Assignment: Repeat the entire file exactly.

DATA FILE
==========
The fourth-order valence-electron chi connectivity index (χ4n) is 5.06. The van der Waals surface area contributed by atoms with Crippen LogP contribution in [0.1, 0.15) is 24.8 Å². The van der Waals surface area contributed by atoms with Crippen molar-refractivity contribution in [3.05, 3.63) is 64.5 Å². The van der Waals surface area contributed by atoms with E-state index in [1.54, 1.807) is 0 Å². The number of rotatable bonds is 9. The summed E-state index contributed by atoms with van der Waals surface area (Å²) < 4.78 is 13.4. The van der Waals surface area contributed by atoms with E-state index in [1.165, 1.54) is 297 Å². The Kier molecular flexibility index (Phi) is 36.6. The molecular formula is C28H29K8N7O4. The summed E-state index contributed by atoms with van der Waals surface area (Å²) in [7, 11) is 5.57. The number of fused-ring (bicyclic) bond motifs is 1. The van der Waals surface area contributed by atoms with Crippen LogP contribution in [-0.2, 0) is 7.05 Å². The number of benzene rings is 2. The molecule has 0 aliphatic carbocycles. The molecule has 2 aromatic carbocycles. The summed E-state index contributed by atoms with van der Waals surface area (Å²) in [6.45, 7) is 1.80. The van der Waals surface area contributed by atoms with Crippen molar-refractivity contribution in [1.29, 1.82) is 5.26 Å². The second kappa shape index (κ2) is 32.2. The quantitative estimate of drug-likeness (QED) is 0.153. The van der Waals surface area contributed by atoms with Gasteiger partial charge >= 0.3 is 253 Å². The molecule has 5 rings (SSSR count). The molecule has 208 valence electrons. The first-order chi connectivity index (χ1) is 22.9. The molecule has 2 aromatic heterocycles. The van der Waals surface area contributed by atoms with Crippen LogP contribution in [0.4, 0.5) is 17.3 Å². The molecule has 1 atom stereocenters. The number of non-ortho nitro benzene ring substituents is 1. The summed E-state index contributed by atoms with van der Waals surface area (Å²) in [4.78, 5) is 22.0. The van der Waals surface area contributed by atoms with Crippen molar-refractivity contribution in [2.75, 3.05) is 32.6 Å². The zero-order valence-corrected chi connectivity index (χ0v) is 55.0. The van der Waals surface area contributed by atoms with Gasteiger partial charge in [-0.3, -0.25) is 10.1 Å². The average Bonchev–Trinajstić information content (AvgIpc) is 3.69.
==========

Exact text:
The fourth-order valence-electron chi connectivity index (χ4n) is 5.06. The van der Waals surface area contributed by atoms with Crippen LogP contribution in [0.1, 0.15) is 24.8 Å². The van der Waals surface area contributed by atoms with Crippen molar-refractivity contribution in [3.05, 3.63) is 64.5 Å². The van der Waals surface area contributed by atoms with E-state index in [1.54, 1.807) is 0 Å². The number of rotatable bonds is 9. The summed E-state index contributed by atoms with van der Waals surface area (Å²) < 4.78 is 13.4. The van der Waals surface area contributed by atoms with E-state index in [1.165, 1.54) is 297 Å². The Kier molecular flexibility index (Phi) is 36.6. The molecular formula is C28H29K8N7O4. The summed E-state index contributed by atoms with van der Waals surface area (Å²) in [7, 11) is 5.57. The number of fused-ring (bicyclic) bond motifs is 1. The van der Waals surface area contributed by atoms with Crippen LogP contribution in [-0.2, 0) is 7.05 Å². The number of benzene rings is 2. The molecule has 0 aliphatic carbocycles. The molecule has 2 aromatic carbocycles. The summed E-state index contributed by atoms with van der Waals surface area (Å²) in [6.45, 7) is 1.80. The van der Waals surface area contributed by atoms with Crippen molar-refractivity contribution in [1.29, 1.82) is 5.26 Å². The second kappa shape index (κ2) is 32.2. The quantitative estimate of drug-likeness (QED) is 0.153. The van der Waals surface area contributed by atoms with Gasteiger partial charge >= 0.3 is 253 Å². The molecule has 5 rings (SSSR count). The molecule has 208 valence electrons. The first-order chi connectivity index (χ1) is 22.9. The molecule has 2 aromatic heterocycles. The van der Waals surface area contributed by atoms with Crippen LogP contribution in [0.4, 0.5) is 17.3 Å². The molecule has 1 atom stereocenters. The number of non-ortho nitro benzene ring substituents is 1. The summed E-state index contributed by atoms with van der Waals surface area (Å²) in [4.78, 5) is 22.0. The van der Waals surface area contributed by atoms with Crippen molar-refractivity contribution in [2.75, 3.05) is 32.6 Å². The zero-order valence-corrected chi connectivity index (χ0v) is 55.0. The van der Waals surface area contributed by atoms with Gasteiger partial charge in [-0.3, -0.25) is 10.1 Å². The average Bonchev–Trinajstić information content (AvgIpc) is 3.69.